Techno emerges from the underground -- The electronic movement mirrors the punk scene of the 70s

It’s being billed as ”the Ravestock of the ’90s,” the first Southern, Northern, and central California rave ever. When is it? June 27 and 28. Where is it? Call a certain L.A. number and a five-minute recorded message will tell you — at a ranch ”only 23 short minutes from L.A.,” precise directions to come the day of the show. What is it? A free Western barbecue, boat rides, clowns, fire breathers, ”and other strange oddities,” the hugest disco ball ever known to humankind, and — at the center of the two-day, nonstop marathon — DJs like Mark Lewis, whipping up ”a delicious acid groove,” and DJ Destructo, offering ”hardcore in your face” to those who can’t nod off in the sleeping bags they’ve been encouraged to bring. Hey, dudes: The ranch is rented until Sunday night. Have a ball.

Such crazy all-night dancefests, where the beat and the groove rule all, have come to define today’s rave scene. In California the onetime underground phenomenon now gets regular write-ups in the press — mostly about how it’s being co-opted by overzealous promoters. Or how drugs taken by some ravers (Ecstasy, nitrous oxide) are ruining the finest minds of an entirely new generation. At the heart of this scene is an upbeat, keyboard-driven musical style called ”techno.” Radio stations such as L.A.’s MARS-FM are continuously playing this mostly instrumental dance music, in which one pulsating track can be seamlessly blended with another. Record companies are racing to sign techno groups. And — a significant first — a techno song has cracked Billboard‘s Hot 100 chart. The track, by a European group called L.A. Style, is an anti-sampling call to arms titled ”James Brown Is Dead.”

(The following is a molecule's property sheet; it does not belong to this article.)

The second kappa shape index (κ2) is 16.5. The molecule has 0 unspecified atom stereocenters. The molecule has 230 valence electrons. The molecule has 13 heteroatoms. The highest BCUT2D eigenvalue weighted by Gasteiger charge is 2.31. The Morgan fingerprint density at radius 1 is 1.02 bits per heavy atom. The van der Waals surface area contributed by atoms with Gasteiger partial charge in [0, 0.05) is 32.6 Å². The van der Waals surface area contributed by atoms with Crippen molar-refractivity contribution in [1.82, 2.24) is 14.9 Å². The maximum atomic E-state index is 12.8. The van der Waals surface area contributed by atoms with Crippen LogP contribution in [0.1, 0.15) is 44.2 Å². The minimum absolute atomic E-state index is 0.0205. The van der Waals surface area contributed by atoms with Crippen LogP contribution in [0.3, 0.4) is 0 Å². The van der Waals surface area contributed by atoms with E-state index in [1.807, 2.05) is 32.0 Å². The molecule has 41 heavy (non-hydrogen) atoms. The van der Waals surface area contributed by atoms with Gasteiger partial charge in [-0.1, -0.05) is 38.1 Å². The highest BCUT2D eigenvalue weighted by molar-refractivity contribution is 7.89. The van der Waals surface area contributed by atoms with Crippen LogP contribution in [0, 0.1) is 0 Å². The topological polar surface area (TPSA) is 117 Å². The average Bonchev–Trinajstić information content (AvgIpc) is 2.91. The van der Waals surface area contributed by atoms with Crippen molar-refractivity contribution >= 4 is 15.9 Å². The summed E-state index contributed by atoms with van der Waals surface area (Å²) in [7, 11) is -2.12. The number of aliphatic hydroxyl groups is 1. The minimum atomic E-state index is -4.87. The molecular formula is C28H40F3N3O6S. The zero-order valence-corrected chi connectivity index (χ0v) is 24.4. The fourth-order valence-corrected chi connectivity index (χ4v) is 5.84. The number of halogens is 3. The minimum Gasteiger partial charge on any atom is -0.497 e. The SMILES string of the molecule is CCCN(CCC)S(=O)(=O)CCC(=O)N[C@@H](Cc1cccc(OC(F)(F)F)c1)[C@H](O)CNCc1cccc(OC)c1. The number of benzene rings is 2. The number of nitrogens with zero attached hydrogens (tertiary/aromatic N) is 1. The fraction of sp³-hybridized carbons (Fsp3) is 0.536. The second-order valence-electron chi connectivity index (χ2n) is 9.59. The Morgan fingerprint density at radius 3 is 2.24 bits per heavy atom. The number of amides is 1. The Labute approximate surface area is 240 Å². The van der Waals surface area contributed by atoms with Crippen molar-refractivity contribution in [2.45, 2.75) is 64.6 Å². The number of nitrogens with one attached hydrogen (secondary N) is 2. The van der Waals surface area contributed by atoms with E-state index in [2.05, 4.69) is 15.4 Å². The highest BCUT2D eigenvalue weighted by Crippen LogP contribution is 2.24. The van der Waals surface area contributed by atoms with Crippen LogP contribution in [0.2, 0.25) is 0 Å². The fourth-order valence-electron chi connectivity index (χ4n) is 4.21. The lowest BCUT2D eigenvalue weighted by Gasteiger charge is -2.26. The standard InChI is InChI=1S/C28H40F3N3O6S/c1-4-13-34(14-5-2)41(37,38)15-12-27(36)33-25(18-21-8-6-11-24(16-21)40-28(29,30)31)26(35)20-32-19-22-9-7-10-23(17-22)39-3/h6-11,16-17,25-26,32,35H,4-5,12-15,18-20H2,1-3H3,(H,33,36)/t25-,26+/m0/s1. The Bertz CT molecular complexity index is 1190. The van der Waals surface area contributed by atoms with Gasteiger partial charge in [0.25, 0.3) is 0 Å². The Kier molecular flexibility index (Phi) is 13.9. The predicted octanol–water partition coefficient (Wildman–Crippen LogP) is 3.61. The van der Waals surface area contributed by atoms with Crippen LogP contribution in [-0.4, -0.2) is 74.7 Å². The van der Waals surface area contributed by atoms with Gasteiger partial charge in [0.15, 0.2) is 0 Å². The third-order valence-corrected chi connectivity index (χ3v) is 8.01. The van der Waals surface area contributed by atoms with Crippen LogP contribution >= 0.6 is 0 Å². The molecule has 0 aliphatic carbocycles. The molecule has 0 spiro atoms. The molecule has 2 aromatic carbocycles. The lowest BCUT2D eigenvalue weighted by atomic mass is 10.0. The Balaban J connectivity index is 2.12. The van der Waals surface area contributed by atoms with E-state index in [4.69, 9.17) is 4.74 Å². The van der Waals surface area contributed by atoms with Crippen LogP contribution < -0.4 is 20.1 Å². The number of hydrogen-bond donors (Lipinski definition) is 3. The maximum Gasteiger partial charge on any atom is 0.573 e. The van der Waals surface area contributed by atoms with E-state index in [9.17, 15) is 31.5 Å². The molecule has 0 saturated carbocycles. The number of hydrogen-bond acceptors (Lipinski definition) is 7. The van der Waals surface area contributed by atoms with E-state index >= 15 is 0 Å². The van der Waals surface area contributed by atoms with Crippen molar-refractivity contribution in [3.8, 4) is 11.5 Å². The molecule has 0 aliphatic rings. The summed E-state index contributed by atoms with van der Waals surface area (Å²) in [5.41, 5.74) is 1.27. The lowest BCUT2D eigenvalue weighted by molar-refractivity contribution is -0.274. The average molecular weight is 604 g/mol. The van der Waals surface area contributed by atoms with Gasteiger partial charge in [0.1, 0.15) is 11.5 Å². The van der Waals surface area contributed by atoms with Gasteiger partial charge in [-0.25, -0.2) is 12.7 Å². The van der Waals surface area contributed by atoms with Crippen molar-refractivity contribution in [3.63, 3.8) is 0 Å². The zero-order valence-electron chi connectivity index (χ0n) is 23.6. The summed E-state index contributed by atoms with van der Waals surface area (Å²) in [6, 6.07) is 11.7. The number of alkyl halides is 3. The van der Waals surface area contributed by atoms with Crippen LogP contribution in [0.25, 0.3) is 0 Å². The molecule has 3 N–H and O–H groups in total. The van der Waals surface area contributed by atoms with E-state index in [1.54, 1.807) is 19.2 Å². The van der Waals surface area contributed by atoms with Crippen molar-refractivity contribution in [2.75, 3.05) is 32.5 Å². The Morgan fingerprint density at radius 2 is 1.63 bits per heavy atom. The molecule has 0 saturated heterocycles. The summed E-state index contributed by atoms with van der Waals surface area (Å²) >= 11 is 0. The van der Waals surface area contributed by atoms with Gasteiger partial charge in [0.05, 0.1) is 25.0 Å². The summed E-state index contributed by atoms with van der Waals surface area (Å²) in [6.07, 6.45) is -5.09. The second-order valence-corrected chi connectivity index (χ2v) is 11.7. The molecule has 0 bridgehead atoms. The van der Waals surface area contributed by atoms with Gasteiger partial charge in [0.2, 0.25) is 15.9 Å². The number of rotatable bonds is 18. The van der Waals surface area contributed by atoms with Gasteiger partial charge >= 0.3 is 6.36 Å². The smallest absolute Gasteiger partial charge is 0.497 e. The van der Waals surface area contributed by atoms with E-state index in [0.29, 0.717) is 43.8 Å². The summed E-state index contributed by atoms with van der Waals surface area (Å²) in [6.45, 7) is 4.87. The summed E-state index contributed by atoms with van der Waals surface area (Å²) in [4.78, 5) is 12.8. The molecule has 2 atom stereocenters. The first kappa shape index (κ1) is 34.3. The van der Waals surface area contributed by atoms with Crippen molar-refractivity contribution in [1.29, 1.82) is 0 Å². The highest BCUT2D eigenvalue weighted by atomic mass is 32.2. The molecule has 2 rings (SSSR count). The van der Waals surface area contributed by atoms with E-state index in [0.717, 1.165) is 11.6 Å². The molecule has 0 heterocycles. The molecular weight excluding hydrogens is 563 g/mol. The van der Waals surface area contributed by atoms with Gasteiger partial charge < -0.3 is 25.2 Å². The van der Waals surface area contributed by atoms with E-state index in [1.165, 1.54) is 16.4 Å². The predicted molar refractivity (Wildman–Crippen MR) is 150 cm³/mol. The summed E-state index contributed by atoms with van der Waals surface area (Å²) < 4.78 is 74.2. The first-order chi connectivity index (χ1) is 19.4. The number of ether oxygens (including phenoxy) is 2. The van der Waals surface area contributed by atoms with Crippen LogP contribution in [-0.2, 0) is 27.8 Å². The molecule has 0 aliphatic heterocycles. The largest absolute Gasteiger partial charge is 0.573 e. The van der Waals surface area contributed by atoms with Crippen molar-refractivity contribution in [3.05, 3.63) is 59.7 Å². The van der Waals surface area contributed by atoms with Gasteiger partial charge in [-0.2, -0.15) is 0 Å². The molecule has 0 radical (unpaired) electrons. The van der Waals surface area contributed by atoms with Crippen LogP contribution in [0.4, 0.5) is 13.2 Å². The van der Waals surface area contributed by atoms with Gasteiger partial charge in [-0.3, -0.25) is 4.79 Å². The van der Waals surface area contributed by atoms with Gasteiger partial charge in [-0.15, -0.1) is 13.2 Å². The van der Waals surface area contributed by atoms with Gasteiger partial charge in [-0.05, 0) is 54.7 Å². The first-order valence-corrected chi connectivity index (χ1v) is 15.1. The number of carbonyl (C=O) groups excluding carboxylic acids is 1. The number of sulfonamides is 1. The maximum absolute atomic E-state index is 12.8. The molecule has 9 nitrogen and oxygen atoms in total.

If it has roots anywhere, techno came from the house-music styles popularized in Detroit and Chicago in the mid-’80s. But in typical fashion (ask Chuck Berry or John Lee Hooker), open-minded Europeans listened, liked what they heard, put a new spin to it, and are now selling it back to us, often at higher import prices. Their spin: adding the space-age synthesizer sounds (pioneered by cool ’70s bands like Germany’s Kraftwerk and later used in the 1982 hip-hop single ”Planet Rock”) now available to the layman for a pittance, courtesy of keyboard makers Casio and Yamaha. Thanks to a new generation of hip DJs who grew up on techno’s stylistic antecedents — hip-hop, Hi-NRG, and acid house music — and who have no compunctions about throwing anything into the mix and calling it their own, you’ve got a music form that rivals late-’70s punk rock for its do-it-yourself spirit. The result: some great records by nonmusicians, and some clunkers. Almost all of them in tune.

This is a world where the records rule. At today’s raves, just as on ’70s disco floors, dancers working up a sweat respond more to the overall sensual experience — the beat, the groove, the light show, each other — and the music itself, rather than its creator. That’s one reason it’s doubtful that the best-known techno artists — Moby (a DJ), Quadrophonia, N-Joi, or L.A. Style — will become stars to the general public. Faces may sell records in other markets. Here the only visage that has come to symbolize the rave scene is the yellow smiley-face regularly grinning from rave T-shirts and fliers, and that ubiquitous little booger can’t make a record to save his ecstatic life.